Two counties may share position

JOHNSTOWN – Fulton and Montgomery counties may merge their director of community services positions, a move that could save the counties about $52,000.

The idea to share a director – first discussed in 2010 – was put off in 2013 while Montgomery County was going through a restructuring to a county executive form of government.

“For the last couple years, there’s been some discussions,” Fulton County Administrative Officer Jon Stead said this week. “Montgomery County didn’t want to do it last year. This year, we’re looking at it again.”

Stead said directors of community services are county positions, but under state guidelines, they work for volunteer community service boards. Combining the two counties’ positions could be cost-effective and more efficient than having two positions, officials say.

Fulton County Board of Supervisors Chairman Rick Argotsinger said he supports combining of the director of community services positions into one.

“I think it would be a good idea for a lot of reasons,” he said. “Unfortunately, there’s not a lot of money to be saved. It is being investigated by the committee.”

Montgomery County Legislature Chairman Tom Quackenbush said consolidation of the positions would be good for the public.

“I think whenever we can consolidate, can work together, whether it’s counties, cities, towns or villages, it’s in the best interest of the community,” he said.

Quackenbush said it makes sense to have one person serving community service agencies in both counties as a “mainstreamed” department.

The Fulton County Community Services Department currently consists of three full-time consultants, including Director Ernest Gagnon. The county says the agency – located at the county annex at 57 E. Fulton St. in Gloversville – plans, manages and oversees mental health, chemical dependency and developmental disability services in the county. The department also helps in the reorganization of the mental hygiene system, provides crisis services to county facilities such as the probation department and jail, and administers more than $2 million in state and federal funds through contracts with area not-for-profit agencies.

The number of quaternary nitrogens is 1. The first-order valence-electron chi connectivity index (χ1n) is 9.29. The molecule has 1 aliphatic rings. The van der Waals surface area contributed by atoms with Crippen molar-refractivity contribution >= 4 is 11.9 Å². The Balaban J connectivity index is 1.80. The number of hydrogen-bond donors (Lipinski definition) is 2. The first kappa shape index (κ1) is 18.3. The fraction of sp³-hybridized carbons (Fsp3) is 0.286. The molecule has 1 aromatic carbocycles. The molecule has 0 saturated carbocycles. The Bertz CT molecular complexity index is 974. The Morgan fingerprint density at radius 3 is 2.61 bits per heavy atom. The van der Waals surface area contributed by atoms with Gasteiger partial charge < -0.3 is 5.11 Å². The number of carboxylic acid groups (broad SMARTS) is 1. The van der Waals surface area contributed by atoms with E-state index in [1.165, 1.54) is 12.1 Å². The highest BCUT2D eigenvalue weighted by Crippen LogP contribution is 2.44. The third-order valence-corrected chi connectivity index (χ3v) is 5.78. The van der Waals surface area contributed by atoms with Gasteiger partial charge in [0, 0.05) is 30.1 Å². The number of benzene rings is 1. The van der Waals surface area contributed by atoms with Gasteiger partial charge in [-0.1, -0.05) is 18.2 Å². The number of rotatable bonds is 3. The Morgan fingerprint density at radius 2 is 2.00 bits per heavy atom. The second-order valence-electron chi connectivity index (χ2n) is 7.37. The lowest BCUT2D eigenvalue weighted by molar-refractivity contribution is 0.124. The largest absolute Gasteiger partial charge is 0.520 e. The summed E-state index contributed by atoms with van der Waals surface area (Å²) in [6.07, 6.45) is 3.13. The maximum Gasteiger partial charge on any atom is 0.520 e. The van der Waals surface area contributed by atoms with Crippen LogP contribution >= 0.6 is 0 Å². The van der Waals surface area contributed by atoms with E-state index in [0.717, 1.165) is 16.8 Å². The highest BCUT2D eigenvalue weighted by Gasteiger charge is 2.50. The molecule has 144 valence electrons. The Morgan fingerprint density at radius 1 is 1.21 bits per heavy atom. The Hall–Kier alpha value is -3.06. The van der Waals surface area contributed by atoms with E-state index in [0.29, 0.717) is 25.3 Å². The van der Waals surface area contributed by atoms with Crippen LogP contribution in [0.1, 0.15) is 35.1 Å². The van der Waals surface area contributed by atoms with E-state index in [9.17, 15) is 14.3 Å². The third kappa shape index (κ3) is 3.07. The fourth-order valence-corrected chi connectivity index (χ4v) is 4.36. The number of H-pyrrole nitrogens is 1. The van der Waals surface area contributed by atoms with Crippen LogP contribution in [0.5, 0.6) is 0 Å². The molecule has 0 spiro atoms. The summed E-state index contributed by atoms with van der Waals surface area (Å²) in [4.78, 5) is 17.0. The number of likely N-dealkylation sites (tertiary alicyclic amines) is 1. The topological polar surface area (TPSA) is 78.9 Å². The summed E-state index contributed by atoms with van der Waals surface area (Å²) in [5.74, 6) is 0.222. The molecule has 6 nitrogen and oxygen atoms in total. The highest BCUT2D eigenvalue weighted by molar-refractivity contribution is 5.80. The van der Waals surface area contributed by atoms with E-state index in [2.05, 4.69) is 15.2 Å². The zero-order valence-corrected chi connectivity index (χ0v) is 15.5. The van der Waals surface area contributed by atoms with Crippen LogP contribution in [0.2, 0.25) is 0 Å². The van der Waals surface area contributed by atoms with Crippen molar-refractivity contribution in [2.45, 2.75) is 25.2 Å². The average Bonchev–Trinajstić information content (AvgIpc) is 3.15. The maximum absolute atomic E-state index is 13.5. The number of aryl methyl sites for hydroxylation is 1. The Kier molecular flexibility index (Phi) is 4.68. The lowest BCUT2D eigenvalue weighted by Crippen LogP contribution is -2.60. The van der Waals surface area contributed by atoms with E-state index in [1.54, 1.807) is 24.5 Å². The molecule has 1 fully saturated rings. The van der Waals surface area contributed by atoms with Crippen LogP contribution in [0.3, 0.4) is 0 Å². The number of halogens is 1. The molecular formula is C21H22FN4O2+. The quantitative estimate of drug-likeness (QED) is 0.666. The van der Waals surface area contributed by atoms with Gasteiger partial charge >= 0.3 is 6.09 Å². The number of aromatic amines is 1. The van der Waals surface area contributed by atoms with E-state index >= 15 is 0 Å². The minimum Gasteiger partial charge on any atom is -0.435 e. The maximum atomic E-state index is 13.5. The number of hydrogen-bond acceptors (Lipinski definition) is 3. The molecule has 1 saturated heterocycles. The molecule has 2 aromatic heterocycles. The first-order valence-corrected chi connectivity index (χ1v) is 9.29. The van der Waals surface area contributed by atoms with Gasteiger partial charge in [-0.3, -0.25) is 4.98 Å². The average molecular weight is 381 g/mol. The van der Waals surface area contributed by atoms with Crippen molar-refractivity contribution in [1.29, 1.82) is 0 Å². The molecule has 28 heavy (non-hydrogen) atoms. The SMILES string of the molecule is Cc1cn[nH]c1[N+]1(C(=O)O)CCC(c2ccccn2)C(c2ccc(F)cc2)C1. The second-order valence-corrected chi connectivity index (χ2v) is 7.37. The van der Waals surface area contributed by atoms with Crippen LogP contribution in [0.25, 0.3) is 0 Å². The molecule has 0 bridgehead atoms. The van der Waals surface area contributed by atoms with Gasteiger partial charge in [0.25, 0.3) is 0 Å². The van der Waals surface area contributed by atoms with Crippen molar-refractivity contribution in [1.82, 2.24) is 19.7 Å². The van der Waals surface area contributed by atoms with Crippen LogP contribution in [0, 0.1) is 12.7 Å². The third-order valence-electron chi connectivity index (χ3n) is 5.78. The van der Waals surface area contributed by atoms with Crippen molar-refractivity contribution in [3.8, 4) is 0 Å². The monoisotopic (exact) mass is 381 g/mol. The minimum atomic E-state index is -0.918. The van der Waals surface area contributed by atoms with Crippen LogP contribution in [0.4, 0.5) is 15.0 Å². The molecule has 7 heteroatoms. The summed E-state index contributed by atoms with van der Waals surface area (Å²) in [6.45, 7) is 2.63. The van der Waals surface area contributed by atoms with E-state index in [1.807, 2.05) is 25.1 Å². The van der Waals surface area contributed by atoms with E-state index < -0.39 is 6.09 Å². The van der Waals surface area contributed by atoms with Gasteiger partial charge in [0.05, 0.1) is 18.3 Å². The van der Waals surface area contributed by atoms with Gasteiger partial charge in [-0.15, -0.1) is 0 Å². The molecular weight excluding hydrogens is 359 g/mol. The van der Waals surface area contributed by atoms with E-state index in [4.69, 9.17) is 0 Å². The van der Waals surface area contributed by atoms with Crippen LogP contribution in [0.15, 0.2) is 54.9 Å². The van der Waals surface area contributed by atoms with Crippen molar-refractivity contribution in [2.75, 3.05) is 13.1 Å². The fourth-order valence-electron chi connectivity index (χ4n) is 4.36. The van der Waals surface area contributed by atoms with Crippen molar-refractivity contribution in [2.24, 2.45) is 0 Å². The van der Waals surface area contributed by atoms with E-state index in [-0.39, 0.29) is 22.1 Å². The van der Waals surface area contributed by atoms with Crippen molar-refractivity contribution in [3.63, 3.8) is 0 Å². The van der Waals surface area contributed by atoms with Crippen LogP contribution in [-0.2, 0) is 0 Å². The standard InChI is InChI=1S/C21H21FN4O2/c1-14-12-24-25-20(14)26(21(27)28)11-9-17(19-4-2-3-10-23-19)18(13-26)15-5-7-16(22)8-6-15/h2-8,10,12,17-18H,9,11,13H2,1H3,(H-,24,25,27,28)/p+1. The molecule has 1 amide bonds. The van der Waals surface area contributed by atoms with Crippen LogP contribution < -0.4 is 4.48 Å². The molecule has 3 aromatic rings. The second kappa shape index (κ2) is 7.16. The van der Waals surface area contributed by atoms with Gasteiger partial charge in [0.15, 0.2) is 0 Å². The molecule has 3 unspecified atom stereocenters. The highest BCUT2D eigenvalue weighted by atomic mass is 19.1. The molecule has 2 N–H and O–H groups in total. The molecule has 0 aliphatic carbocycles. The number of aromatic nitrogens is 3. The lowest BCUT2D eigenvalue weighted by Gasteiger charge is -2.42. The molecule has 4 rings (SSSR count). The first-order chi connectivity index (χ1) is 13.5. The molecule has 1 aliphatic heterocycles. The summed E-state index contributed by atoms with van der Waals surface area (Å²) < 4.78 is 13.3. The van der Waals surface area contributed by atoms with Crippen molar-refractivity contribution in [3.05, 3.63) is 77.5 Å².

The counties’ directors of community services work as liaisons between their counties and area counseling agencies such as Lexington Center, St. Mary’s Healthcare, Family Counseling Center, Catholic Charities, the Alcoholism Council and Fulton Friendship House.

Montgomery County’s most recent director is James Gumaer. The semi-retired Gumaer has been working part time in Montgomery County and will retire Jan. 1.

To combine the director of community services positions, both counties must approve an intergovernmental agreement.

Gagnon recently submitted a budget proposal to the Fulton County Board of Supervisors’ Human Services Committee reflecting a combination of both counties’ positions. The budget was done at the request of the committee.

Figures show each county could save about 15 percent of their community services budget by combining positions. Fulton County would save $36,425 for 2014, while Montgomery County would save $16,540 for 2014.

In a letter to the committee, with copies to Montgomery County officials, Gagnon wrote that with limits placed on county governments with the tax cap, state budget incentives for consolidation and Gumaer’s intention to retire, “this appears to be an advantageous time to move forward with this proposal.”

Gagnon said Warren and Washington counties have had a successful joint director of community services since the 1990s.

Michael Anich can be reached at manich@leaderherald.com.